Monday, May 7, 2012

Westcoast recon trip for Knife making in Barrytown

Monday, May 7, 2012
oldbearnews editor uhu

so we are going to take a group of scouts over to the Westcoast again form some serious knife making - ok same as last year - different youth though!!
In any case - that is  just the excuse we Leaders (do not) need to go over for a bit of recce and personal good fun time.

A katabatic wind, from the Greek word katabatikos meaning "going downhill", is the technical name for a drainage wind, a wind that carries high density air from a higher elevation down a slope under the force of gravity. Such winds are sometimes also called fall winds. Katabatic winds can rush down elevated slopes at hurricane speeds, but most are not that intense and many are on the order of 10 knots (18 km/h) or less.  Examples of true katabatic winds include the Bora (or Bura) in the Adriatic, the Bohemian Wind or Böhmwind in the Ore Mountains, the Mistral, the Santa Ana in southern California, the Tramontana and the Oroshi in Japan. Another example is "The Barber," an enhanced katabatic wind that blows over the town of Greymouth in New Zealand when there is a southeast flow over the South Island. It is a wind that is known in the area for its coldness.   Oh and believe-me,  while really spectacularly to watch - it is COLD!!  I saw it for the first time on this trip and just had to snap this.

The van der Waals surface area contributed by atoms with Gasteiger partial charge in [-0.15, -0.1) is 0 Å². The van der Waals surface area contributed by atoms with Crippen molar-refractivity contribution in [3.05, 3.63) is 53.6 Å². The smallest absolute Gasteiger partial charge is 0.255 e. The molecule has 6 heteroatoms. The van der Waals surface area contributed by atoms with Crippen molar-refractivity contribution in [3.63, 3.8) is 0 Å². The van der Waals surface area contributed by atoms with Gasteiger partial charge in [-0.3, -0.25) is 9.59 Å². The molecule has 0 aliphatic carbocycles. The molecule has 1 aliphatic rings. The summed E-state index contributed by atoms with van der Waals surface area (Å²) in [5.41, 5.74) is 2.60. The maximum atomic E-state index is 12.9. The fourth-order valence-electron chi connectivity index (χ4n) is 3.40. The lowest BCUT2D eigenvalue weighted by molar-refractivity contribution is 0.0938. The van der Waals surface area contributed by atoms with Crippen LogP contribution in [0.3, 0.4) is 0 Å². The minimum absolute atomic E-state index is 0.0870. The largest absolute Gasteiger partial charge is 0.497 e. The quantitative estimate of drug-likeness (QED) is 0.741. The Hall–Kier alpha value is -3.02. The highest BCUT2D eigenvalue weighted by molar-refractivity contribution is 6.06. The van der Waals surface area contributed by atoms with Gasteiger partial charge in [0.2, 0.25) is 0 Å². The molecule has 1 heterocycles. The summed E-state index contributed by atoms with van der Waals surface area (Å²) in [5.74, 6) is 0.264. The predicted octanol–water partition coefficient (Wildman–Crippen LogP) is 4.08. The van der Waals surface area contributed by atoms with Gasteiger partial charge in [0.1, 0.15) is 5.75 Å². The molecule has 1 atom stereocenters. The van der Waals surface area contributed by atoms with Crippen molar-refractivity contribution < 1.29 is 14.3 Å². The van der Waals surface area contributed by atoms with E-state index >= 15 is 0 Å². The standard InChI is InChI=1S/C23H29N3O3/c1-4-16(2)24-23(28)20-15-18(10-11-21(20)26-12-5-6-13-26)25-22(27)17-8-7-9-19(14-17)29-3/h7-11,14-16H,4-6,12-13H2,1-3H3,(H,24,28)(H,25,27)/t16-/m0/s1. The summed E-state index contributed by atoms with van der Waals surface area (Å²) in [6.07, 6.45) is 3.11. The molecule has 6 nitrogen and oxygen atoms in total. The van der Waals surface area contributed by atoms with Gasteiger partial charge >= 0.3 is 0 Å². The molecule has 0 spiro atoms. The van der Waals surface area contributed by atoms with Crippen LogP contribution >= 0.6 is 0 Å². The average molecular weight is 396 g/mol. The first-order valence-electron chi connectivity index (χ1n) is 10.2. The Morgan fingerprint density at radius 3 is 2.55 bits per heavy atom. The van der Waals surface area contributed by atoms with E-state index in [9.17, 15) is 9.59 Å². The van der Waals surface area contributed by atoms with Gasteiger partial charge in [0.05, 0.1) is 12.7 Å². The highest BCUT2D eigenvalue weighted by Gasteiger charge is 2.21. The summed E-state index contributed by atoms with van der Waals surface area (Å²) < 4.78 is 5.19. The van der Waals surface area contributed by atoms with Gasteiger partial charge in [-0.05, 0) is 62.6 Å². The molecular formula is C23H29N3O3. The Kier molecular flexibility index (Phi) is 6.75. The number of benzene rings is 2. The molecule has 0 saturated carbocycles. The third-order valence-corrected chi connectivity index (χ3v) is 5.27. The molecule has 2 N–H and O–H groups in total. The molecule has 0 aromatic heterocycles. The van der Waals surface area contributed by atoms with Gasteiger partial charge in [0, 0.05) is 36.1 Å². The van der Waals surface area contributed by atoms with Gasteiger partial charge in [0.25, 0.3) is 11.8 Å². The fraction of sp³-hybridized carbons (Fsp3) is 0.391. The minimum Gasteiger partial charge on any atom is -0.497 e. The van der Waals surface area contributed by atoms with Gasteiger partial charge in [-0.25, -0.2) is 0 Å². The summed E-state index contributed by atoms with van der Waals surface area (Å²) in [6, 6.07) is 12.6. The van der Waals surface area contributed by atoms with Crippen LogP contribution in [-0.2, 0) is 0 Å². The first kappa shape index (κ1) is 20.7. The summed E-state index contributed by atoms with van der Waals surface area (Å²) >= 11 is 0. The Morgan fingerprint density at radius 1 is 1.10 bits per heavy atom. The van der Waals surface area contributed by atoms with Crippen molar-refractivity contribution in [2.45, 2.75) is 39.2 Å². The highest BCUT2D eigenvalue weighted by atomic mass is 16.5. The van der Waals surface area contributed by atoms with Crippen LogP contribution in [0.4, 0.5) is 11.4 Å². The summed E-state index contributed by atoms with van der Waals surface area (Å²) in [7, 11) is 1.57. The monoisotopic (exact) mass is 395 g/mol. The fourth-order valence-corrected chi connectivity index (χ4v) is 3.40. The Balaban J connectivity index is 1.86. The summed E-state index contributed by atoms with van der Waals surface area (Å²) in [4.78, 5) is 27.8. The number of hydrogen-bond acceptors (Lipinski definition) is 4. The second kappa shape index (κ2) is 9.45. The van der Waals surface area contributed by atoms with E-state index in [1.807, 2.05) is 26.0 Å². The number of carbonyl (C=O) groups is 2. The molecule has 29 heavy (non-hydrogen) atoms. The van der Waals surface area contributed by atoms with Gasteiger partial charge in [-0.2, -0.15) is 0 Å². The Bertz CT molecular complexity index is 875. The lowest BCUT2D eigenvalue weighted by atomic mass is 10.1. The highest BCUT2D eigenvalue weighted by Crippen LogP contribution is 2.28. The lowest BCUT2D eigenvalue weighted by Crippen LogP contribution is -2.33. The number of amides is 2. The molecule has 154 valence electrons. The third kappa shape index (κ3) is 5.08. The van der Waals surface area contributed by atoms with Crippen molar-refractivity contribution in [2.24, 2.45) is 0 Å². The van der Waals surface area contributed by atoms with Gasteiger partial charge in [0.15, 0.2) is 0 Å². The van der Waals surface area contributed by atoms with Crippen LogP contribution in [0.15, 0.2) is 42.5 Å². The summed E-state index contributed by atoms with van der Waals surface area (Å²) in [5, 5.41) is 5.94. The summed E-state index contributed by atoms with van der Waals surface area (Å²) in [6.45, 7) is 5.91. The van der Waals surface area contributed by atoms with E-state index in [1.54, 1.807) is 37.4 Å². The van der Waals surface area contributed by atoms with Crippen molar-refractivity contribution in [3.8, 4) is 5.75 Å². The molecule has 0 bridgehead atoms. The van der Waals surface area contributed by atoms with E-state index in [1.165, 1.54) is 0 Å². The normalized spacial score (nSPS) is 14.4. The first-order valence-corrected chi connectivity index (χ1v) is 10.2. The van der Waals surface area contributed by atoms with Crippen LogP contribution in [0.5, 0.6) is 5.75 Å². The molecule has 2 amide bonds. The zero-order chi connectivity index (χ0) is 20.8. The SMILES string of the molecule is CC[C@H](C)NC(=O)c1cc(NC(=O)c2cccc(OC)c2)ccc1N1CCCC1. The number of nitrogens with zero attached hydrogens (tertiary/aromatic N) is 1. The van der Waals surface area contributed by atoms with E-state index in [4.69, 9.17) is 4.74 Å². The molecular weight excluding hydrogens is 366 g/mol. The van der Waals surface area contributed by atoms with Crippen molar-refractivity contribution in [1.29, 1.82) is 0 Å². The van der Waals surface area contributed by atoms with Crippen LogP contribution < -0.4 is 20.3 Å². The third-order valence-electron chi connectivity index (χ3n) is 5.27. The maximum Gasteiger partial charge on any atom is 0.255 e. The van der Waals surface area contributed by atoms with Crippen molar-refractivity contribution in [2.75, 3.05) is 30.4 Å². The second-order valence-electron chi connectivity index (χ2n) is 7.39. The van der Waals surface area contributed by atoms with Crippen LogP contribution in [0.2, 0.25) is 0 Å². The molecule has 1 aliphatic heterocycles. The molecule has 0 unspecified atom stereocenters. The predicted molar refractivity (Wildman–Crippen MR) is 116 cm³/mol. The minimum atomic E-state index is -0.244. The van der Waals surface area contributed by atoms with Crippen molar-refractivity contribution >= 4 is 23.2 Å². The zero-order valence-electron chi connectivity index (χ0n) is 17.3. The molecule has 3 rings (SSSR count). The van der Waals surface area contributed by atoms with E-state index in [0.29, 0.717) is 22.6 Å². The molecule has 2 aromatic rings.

They say you can measure its width by literally the street your house is on - eg - the house on the left will feel its cold air - while the house on the other side of the street will be untouched and warm.  wicked

The other sight worth seeing was the mist rising from the see.  There were distinct areas that created more mist then others - pity that for both cases I had no video cam with me.

 Part of the trip is pre-walking the track we want the youth to hike on (check out the conditions etc.) and on this day the air on location was so still it gave perfect mirror conditions!  I was glad I dragged my cameras with me - despite the weight they had to the hiking gear!!
 Seeing I carried so much (personal) weight (and 6 litres of water) I sweated so much - that I   L O S T  weight!!!!! So much so that there was nothing left of me and I became a former shadow of myself.